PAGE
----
When my children got these interesting and very obnoxious toy dinosaurs last year, I could barely contain my excitement. I knew that one day, they would be on my work bench giving up their secrets. Cruncher is a fairly recent addition to the robotic animal trend that we’ve been seeing the past few years. Imbued with a personality that is a mixture of T-Rex, beagle, and loudmouth jerk, he’s every kids idea of a perfect pet.
Continue reading “Cruncher: A robotic toy dinosaur dissection”
[Todd Harrison] was thinking of replacing some incandescent light bulbs in his house with LED models, so and his wife picked up a single candelabra bulb to test before they spent the cash to swap them all out. The bulb died in about a week’s time, so [Todd] got out his trusty electronic disassembly device (his hammer), sharing his post-mortem examination with us.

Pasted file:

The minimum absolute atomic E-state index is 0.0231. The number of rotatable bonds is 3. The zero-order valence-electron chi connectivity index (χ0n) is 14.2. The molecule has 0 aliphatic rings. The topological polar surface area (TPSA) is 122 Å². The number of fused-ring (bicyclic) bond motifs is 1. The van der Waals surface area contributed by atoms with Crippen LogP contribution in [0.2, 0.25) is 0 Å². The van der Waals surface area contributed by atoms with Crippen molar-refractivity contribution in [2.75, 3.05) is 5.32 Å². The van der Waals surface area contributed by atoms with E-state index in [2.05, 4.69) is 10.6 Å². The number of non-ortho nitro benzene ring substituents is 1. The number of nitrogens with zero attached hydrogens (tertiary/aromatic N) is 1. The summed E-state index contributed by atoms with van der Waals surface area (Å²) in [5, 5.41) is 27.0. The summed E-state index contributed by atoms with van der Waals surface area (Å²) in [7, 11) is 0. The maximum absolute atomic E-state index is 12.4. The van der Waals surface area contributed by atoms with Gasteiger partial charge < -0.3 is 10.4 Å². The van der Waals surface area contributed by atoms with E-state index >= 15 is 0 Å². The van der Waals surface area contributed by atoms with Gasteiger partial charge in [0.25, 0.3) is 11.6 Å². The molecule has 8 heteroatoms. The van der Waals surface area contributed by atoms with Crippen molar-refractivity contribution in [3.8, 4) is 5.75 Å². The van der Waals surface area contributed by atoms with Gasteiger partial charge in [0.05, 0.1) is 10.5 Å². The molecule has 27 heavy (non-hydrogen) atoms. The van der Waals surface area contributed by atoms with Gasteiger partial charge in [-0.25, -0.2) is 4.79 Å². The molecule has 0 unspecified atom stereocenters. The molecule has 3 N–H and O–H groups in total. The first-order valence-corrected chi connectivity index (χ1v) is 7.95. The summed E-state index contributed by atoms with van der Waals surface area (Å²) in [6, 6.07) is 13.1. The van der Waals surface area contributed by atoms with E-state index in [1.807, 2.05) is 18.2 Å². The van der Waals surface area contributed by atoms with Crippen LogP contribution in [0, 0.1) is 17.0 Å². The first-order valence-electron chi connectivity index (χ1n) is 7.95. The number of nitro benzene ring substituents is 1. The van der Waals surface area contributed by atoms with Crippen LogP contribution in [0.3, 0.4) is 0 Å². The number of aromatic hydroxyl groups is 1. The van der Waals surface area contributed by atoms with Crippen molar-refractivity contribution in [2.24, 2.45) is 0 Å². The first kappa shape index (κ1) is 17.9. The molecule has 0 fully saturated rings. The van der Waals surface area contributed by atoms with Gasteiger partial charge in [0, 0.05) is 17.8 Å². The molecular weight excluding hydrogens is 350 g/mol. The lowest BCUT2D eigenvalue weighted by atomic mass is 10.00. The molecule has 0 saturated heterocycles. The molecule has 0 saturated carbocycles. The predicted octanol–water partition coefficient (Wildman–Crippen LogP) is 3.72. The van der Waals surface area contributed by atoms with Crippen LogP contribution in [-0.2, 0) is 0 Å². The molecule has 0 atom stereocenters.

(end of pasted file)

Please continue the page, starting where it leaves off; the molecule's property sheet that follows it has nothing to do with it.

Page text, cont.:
After taking a cursory look at it, [Todd] found that the circuit powering the bulb was not overly complicated. A small bridge rectifier along with a few caps and resistors are all that was used to power the device, making it’s failure a bit puzzling. When [Todd] wired it up to his power supply, the bulb lit up, much to his surprise. His best guess as to why it died is that the shrink wrap around the PCB managed to cause a short, though he also noticed that one of the bridge rectifier’s legs was not soldered down.
He started tooling with the light to find out more about it, but he managed to blow out a handful of LEDs in the process. All in all the LED lighting swap was a disappointment, but at least he had some fun along the way!